From November Zemgale Technological Centre (ZTC) has changed the production process to using an industrial insulation system, so that panels are packed with cellulose or wood fibre wool with the highest quality.
Māris Avotiņš, Member of board of Zemgale Technological Centre on the new industrial insulation system,
“We have been in the business of house construction for 26 years and grown and developed during this time by working with various projects, technologies and solutions across Europe. Insulation is an important part of a house and throughouth the years we have worked with many different materials – rock wool, glass wool, wood fibre wool, cellulose, sheep wool, foam materials etc. You name it! I chose cellulose insulation for my own house. We had experimented with using blown insulation in house prefabrication as early as 2008 but the results with conventional cellulose blowers did not meet our high standards. Now that we have the first industrial insulation system in the Baltics we can pack cellulose or wood fibre wool insulation into our panels with the highest quality.”
The high heat capacity of ecological insulation such as cellulose and wood fibre wool ensures a more even temperature indoors. Compared to mineral wools (rock wool or glass wool), wood fibre wool has more than double the heat capacity per kg. That ensures lower peak workloads for heating and ventilation systems to maintain a pleasant temperature indoors.
Heat capacity can be compared to the effect of a masonry heater which captures and radiates heat long after the fire in it has gone out.
In calculating construction elements it is reflected in phase shift which shows how long it takes for changes in outside temperature to be registered on the inside of the wall. Optimal phase shift is 12 hours so that the heat absorbed during the day compensates the cold of the night and vice versa.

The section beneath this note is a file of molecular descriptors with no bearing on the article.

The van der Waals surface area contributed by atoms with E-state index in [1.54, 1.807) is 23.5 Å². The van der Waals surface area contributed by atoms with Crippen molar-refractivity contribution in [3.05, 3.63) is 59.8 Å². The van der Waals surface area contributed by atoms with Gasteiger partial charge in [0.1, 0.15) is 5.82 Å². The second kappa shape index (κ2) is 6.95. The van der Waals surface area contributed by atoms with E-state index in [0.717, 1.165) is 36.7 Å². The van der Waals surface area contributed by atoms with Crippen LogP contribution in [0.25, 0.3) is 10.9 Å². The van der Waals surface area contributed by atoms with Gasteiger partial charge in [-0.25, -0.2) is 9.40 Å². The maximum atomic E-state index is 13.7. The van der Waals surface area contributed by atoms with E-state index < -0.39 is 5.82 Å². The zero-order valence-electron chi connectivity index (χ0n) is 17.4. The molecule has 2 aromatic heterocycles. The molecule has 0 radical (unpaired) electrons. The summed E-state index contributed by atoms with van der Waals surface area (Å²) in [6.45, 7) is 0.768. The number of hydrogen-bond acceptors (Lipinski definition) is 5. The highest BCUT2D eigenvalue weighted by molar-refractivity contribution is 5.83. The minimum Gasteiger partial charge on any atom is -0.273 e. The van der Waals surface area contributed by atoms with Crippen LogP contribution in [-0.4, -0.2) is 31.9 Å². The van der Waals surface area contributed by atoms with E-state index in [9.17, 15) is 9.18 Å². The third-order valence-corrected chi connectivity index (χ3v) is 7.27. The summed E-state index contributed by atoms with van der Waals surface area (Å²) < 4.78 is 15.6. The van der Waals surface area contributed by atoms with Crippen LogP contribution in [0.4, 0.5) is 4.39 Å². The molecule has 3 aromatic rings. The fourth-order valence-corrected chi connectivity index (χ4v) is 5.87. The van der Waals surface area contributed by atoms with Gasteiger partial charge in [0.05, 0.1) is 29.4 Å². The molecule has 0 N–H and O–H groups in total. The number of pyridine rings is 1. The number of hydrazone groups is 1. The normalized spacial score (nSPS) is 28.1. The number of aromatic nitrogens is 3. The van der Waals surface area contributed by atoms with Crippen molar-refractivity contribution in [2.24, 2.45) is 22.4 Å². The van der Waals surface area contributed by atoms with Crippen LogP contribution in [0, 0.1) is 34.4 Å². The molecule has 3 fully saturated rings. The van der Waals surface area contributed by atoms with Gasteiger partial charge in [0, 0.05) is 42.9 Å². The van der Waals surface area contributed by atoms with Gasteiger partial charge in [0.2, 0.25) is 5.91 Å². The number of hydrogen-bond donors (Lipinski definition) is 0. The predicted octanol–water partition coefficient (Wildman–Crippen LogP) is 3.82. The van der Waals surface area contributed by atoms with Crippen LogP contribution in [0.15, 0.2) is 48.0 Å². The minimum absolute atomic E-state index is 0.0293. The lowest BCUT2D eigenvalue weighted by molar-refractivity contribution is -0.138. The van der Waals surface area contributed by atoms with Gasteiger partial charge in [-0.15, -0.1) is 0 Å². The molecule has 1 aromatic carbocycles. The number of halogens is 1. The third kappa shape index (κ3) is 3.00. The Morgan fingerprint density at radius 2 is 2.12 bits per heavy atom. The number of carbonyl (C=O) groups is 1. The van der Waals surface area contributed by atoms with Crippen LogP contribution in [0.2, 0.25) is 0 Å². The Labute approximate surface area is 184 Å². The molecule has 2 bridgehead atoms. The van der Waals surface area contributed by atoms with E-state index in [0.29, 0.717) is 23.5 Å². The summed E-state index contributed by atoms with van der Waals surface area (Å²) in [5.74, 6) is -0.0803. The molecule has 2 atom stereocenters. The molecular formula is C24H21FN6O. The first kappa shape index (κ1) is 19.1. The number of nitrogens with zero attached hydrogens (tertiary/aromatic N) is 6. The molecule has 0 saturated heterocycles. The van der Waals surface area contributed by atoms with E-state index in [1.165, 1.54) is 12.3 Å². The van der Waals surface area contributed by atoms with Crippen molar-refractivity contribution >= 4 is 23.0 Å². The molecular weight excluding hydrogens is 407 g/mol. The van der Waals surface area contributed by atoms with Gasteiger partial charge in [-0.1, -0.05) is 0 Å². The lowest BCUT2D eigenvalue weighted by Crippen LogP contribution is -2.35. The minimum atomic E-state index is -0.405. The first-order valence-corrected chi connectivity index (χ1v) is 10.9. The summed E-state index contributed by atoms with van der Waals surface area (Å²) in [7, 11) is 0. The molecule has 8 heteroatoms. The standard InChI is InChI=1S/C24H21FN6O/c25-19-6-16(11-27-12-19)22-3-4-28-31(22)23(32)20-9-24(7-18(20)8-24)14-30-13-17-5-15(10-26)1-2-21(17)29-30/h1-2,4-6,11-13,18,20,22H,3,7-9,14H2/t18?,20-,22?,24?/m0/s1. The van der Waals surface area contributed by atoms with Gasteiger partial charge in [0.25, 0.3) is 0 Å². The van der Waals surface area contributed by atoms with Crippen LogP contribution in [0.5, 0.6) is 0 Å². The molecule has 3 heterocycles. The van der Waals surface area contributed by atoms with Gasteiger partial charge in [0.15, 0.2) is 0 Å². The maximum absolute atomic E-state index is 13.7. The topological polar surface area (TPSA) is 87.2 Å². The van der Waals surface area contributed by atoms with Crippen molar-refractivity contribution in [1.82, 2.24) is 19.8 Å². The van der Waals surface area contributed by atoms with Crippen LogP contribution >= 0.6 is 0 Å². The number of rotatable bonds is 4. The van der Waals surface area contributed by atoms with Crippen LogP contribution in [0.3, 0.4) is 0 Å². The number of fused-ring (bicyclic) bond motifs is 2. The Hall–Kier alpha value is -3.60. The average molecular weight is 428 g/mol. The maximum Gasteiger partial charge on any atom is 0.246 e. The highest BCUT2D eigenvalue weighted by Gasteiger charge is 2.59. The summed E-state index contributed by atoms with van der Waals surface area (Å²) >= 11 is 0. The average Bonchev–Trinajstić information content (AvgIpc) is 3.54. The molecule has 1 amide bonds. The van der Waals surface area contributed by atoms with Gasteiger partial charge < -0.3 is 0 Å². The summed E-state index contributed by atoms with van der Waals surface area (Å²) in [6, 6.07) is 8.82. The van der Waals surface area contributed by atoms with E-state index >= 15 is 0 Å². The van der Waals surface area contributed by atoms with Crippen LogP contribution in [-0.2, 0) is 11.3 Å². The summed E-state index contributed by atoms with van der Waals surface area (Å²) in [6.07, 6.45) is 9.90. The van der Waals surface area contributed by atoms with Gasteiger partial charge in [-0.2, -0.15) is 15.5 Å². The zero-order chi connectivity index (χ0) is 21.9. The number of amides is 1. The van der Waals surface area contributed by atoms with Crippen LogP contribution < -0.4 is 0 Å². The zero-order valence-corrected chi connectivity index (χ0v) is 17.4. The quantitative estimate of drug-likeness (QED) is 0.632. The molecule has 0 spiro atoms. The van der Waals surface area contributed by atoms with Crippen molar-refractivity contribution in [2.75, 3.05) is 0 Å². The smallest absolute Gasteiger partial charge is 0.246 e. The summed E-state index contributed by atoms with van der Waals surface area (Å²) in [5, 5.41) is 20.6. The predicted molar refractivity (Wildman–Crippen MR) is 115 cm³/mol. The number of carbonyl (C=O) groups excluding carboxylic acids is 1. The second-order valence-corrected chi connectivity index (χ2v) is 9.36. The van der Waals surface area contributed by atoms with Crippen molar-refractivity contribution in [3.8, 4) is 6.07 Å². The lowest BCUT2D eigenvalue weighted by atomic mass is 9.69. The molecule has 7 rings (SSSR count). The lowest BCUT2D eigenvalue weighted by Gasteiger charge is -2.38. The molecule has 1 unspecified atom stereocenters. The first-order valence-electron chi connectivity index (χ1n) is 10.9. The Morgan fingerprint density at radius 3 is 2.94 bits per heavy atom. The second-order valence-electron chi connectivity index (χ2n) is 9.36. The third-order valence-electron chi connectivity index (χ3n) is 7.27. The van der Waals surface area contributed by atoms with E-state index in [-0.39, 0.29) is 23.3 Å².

A standard ZTC outer wall panel with cellulose or wood fibre wool ensures a 12 hour phase shift. In comparison with mineral wool the panel would have to be at least two times thicker to ensure a 12 hour phase shift while equal U values can be achieved with an equal thickness in both cases.
Demonstration of wall cooling time for wood fibre wool and glass wool
Cellulose and wood fibre wool have better sound insulation qualities compared to mineral wools, which makes it the better material for sound insulation in dividing walls. Higher weight per volume combined with the soft fibres lets the isolation absorb and decrease noise. By pressure packing the insulation there are no air pockets or gaps therefore noise is dampened even better.
Demonstration of sound insulation properties of cellulose and glass wool
Wood fibre wool and cellulose allow the house to breathe and regulate air humidity. One of the main enemies of timber frame houses is mould that can be caused by vapour condensation within the walls. Usually this is averted with a PVC vapour barrier. But that also takes away the capacity of the structure to regulate air humidity indoors like traditional wood buildings. Cellulose and wood fibre wool decrease condensation risks because unlike mineral wools, these materials dissipate humidity. Therefore in combination with an active vapour control layer prevents condensation and stabilizes air humidity indoors for a pleasant microclimate.
With an industrial insulation system insulation is pressure blown into panels with software controlling the amount and density packed in. This way insulation fills all the tight corners and does not leave air pockets. The process ensures better thermal and sound insulation and prevents compacting of the insulation with time. After packing visual quality control is performed which is not possible if insulation blown in through a hole with the usual technology.
Easyfloc industrial insulation system in action
Demonstration of usual blow-in cellulose technology in some other company.
For demonstration purposes slab material is replaced with plexiglass.